In January's issue, geneticist Pier Paolo Pandolfi of the Memorial Sloan-Kettering Cancer Center in New York describes the cancer-causing POK erythroid myeloid ontogenic gene, calling it Pokemon.
The gene in question is part of the POK gene family that encodes proteins that turn off other genes. POK proteins are critical in embryonic development, cellular differentiation and oncogenesis, according to the National Cancer Institute.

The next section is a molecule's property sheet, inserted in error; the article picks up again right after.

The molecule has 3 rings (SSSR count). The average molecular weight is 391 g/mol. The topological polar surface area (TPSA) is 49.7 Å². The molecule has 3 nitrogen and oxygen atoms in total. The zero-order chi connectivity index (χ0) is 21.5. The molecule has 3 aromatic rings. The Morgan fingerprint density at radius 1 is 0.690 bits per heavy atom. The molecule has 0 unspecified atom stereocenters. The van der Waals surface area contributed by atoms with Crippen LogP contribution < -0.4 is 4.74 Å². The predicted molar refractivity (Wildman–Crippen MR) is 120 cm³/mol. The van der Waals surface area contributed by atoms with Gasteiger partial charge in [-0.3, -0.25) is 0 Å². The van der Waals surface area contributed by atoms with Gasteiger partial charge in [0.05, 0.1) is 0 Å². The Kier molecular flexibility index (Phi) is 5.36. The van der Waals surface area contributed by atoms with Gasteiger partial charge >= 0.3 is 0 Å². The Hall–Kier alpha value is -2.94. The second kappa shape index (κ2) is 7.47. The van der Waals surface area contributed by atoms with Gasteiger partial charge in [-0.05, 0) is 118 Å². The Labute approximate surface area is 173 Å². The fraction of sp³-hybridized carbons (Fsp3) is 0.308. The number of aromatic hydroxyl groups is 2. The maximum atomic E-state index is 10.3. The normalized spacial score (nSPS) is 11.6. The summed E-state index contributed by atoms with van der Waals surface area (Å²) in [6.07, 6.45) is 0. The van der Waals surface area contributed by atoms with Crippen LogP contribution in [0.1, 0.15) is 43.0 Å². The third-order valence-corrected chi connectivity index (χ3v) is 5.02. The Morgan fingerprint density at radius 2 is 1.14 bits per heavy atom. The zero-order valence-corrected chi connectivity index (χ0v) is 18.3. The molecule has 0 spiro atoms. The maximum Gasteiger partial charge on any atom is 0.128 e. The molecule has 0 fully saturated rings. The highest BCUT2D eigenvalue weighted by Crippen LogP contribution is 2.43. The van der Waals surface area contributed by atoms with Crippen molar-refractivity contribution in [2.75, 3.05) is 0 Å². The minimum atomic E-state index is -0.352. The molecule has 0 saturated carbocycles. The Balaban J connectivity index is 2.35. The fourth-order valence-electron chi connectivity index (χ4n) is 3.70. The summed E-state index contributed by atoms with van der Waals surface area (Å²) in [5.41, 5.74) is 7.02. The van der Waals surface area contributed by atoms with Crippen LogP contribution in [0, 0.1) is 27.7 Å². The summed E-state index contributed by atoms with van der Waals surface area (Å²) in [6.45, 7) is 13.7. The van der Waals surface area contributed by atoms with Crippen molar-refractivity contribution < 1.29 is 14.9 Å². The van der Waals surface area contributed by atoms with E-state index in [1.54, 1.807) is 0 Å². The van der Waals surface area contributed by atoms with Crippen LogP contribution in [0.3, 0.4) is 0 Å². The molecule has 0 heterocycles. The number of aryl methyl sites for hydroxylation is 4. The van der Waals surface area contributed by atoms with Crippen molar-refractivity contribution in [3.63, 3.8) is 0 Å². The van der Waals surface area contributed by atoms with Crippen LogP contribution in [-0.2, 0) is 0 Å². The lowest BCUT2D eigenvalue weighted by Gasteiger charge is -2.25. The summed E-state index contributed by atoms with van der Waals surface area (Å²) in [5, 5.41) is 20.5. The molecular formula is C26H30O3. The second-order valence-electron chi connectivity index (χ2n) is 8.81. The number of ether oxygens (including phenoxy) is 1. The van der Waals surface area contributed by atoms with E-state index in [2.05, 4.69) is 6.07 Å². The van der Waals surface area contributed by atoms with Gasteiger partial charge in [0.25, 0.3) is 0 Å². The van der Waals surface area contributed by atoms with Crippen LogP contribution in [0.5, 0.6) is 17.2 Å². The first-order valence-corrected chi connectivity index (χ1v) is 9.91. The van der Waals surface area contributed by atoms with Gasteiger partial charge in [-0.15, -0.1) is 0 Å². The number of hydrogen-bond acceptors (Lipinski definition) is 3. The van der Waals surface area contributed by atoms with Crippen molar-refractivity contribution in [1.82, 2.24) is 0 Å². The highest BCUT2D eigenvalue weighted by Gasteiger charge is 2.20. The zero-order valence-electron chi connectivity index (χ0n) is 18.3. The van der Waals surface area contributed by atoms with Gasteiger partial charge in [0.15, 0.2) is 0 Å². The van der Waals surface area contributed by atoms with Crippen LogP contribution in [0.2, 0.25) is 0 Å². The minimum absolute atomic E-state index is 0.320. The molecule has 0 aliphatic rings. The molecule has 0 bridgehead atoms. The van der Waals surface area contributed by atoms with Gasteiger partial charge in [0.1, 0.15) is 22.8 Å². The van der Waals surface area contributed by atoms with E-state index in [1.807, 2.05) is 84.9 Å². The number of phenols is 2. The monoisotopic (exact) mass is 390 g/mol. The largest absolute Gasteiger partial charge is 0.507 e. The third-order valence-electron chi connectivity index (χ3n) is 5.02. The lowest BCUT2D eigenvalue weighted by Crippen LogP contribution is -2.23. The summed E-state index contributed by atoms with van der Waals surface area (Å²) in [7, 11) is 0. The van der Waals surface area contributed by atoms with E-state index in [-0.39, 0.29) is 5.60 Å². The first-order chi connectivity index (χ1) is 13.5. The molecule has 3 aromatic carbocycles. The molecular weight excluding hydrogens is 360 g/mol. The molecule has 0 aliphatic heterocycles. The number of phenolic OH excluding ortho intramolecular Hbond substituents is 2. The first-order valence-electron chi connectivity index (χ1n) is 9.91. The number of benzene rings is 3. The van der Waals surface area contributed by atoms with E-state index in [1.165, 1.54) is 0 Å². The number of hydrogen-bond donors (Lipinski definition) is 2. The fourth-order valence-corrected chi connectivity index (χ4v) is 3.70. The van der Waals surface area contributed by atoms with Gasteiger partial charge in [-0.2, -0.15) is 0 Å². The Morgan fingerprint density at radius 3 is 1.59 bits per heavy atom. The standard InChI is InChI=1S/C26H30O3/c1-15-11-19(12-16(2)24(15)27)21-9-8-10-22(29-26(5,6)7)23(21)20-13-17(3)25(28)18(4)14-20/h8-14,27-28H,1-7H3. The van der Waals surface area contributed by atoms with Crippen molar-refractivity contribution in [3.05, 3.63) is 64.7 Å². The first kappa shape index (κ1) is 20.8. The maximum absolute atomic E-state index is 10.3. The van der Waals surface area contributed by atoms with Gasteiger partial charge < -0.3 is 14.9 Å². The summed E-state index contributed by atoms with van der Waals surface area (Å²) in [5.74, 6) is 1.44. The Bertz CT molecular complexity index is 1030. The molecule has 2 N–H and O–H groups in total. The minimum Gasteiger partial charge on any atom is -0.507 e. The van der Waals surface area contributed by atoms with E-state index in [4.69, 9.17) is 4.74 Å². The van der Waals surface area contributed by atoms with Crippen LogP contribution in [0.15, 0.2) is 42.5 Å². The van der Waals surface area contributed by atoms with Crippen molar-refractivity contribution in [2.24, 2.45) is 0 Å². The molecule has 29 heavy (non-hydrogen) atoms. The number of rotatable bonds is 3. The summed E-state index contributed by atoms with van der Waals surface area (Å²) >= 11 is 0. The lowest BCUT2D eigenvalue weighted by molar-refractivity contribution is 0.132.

Nonplussed by the rush of headlines like "Pokemon causes cancer," Nintendo subsidiary Pokemon USA threatened legal action against the center to have the name of its popular game and trading-card series disassociated from the gene, the latest issue of Nature reports. The cancer center has complied with Pokemon's demands and now refers to the gene by the much-less-catchy moniker Zbtb7, Nature reports.
This is not the first time researchers have dipped into the world of gaming for a research nickname. The Sonic hedgehog gene was named after Sega's speedy mascot in 1993. Sega has never sued over the matter, even though mutations in the developmental gene can lead to a number of brain and facial defects, including cyclopia.
Brendan Sinclair of GameSpot reported from San Francisco.